Lifetime ISA

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Boost your deposit with a free 25% bonus when you open a Lifetime ISA.

You can save up to £4,000 a year, resulting in a huge £1,000 annual bonus! A typical savings account won’t give you anywhere near that return.

Bonuses are reserved for first-time homebuyers or retirement savers. You will lose the bonus if you withdraw the money for any reason other than purchasing your first home or retirement (age 60 onwards). In the event of terminal illness, an exception can be made.

Who is eligible for a Lifetime ISA?

Any UK resident aged between 18 and 39 can open a Lifetime ISA. As long as you open the account before your 40th birthday, you can continue putting money into it until the day before your 50th birthday. After that, the account will remain open; you just can’t contribute to it anymore.

If you are using the account to boost your deposit for your first home, you can’t previously have owned property anywhere in the world.

The home you buy must be:

  • in the UK
  • purchased for £450,000 or less
  • the only property you will own
  • where you intend to live
  • bought with a mortgage

It doesn’t need to be a new build – you can use the Lifetime ISA towards an older property.

You can combine the Lifetime ISA with other home-buying schemes, subject to meeting the eligibility criteria.

Are there any restrictions with a Lifetime ISA?

You can save up to £4,000 each tax year in a Lifetime ISA. The amount you put into this account counts towards your annual ISA allowance. This is the amount you can save across all types of ISA before being subjected to tax. The limit now (2023/24) is £20,000 a year.

Funds can be withdrawn once the account has been open for a minimum of one year. When you’re just getting started saving, this is okay, but not when you’re planning to buy soon.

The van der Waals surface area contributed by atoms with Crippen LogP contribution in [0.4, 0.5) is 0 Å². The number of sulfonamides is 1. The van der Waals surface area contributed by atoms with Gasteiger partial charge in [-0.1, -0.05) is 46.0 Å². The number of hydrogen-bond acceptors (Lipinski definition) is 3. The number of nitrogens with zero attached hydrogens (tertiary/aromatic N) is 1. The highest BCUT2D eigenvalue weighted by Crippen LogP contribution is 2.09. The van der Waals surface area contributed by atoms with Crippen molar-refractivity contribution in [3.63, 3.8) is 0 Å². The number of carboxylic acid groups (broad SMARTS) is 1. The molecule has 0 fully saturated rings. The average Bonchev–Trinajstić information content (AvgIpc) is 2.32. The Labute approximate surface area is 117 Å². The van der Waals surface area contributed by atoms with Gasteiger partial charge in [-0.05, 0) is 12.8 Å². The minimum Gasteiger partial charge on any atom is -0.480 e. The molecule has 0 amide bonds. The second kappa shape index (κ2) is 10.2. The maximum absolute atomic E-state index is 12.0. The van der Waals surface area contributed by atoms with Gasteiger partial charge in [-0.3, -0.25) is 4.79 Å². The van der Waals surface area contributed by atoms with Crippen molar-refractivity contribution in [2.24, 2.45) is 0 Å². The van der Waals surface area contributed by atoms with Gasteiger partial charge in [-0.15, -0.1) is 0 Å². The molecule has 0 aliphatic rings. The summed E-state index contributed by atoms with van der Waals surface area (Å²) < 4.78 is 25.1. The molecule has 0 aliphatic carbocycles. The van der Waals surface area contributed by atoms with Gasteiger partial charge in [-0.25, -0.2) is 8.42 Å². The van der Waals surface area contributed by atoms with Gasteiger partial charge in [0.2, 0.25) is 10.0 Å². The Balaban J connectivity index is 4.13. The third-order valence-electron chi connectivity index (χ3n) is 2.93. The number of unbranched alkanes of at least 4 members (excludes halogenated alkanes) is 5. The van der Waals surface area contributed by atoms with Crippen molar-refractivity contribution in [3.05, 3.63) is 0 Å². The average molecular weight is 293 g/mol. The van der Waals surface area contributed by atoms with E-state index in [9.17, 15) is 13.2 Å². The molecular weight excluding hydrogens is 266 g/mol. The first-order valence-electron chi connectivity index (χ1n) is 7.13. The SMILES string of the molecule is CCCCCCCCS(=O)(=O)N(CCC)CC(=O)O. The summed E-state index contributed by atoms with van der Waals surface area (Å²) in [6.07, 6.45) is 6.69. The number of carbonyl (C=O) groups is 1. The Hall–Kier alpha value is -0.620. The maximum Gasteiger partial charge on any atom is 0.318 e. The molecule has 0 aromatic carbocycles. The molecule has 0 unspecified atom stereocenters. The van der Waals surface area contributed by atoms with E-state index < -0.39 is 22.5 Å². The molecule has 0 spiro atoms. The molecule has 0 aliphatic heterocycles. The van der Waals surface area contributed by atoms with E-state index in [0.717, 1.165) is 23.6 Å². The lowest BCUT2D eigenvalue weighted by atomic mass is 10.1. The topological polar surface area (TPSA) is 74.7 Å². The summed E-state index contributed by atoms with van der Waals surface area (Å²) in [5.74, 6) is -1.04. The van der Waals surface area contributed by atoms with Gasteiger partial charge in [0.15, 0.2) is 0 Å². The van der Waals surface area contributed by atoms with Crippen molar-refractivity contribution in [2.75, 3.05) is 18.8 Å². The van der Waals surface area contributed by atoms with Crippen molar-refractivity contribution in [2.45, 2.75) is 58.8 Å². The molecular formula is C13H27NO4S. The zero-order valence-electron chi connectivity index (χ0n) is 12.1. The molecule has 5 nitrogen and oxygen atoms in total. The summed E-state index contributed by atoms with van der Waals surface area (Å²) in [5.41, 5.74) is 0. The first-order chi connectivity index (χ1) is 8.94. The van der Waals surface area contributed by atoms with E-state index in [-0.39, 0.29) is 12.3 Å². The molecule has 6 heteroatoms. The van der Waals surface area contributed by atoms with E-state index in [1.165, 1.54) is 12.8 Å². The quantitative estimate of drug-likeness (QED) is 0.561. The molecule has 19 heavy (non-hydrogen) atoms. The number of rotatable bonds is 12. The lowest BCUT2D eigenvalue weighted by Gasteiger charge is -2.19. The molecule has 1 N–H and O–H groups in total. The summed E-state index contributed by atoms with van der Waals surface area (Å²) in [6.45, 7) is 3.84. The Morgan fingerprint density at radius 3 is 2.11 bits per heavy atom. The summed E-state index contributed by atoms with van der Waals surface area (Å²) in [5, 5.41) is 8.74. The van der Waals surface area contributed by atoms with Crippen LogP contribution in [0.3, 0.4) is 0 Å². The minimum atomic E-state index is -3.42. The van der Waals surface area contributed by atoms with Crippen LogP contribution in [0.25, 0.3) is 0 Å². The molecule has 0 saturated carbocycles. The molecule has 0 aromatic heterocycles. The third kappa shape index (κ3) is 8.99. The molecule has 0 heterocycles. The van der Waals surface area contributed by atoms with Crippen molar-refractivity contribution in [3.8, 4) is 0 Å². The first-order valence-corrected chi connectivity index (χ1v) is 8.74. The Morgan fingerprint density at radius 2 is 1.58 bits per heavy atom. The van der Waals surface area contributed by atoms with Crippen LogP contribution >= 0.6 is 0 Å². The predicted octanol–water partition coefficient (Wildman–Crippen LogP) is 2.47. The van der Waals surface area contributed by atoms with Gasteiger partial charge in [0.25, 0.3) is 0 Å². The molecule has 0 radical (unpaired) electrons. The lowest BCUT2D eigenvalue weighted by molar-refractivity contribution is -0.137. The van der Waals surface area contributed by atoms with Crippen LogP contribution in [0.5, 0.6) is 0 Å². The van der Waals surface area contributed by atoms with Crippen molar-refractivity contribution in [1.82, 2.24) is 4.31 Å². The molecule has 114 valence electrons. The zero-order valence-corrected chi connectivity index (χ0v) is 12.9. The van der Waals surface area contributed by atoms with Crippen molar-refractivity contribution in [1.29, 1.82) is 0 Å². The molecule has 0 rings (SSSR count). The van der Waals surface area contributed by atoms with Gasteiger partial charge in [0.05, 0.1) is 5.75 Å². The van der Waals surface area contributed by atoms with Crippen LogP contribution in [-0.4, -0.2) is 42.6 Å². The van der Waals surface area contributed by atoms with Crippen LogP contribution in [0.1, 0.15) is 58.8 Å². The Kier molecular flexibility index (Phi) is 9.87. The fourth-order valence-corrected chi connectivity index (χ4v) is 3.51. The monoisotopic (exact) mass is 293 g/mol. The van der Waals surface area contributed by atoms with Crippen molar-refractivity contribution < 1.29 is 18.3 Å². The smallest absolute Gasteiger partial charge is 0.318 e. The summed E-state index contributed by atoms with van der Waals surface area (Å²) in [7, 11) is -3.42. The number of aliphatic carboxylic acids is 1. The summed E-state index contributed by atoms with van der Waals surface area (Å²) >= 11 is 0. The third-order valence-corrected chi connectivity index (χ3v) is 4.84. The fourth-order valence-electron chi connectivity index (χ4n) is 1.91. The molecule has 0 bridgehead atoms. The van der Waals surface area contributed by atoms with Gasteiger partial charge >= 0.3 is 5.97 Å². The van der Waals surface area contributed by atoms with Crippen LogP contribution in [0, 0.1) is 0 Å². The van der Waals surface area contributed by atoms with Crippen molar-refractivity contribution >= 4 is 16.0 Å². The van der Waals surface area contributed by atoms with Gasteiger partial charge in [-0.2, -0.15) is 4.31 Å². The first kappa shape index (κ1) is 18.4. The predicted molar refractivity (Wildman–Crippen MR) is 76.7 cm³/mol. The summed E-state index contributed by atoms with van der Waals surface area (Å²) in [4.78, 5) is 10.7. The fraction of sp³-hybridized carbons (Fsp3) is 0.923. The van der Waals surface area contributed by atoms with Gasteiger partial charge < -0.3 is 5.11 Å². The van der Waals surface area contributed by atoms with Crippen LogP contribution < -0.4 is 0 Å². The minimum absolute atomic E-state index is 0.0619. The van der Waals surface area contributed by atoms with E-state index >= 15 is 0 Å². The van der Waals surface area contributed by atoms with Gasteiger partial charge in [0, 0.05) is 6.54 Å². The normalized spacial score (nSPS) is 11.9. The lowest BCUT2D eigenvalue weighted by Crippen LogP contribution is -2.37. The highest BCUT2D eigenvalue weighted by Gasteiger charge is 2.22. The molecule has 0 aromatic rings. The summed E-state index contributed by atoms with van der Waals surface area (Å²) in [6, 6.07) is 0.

You can’t have a joint ISA since it stands for ‘individual savings account’. That’s even better because if you’re buying with your partner, you can each have one. Your partner may not be a first-time buyer, but you can still open an account and get the bonus.

You can use the account to save for your first home or for retirement. You cannot finance your first home purchase with both a Lifetime ISA and a Help to Buy ISA. (New Help to Buy ISAs can’t be opened anymore anyway, but you may have one already that you haven’t used yet.) However, you could then use your Help to Buy ISA for your first home and your Lifetime ISA for your retirement.

How is the bonus paid?

The bank will pay it into your account each month. You can then earn interest on it too.

When you are ready to use the funds as a deposit, your solicitor will send you a declaration form from HMRC. The document confirms that you are using the funds to buy your first home and that you meet the criteria to receive the bonus. Your solicitor can claim the funds on your behalf when you return this form to them.

Does a Lifetime ISA affect eligibility for benefits?

A Lifetime ISA is considered a savings account and therefore may affect your eligibility.

A Lifetime ISA is also an asset if you run into financial difficulties, and debt recovery agencies may require you to contribute the money to your arrears.

Pros and cons of Lifetime ISAs


  • Provides a nice bonus plus interest
  • The bonus is paid monthly so you benefit from compound interest
  • Both the interest and the bonus are tax free
  • The allowance can be used all at once, if you pay in a lump sum, or you can pay a bit in each month; it’s flexible
  • Limited to saving a maximum of £4,000 a year in this account
  • Your Lifetime ISA allowance counts towards your annual ISA allowance, so if you max out this account you’re limited to £16,000 to put in other ISAs
  • If you use a Lifetime ISA towards your first home, you can’t then use one to save for retirement
  • There’s a big penalty to pay if you withdraw the money for any reason other than buying your first home or retirement

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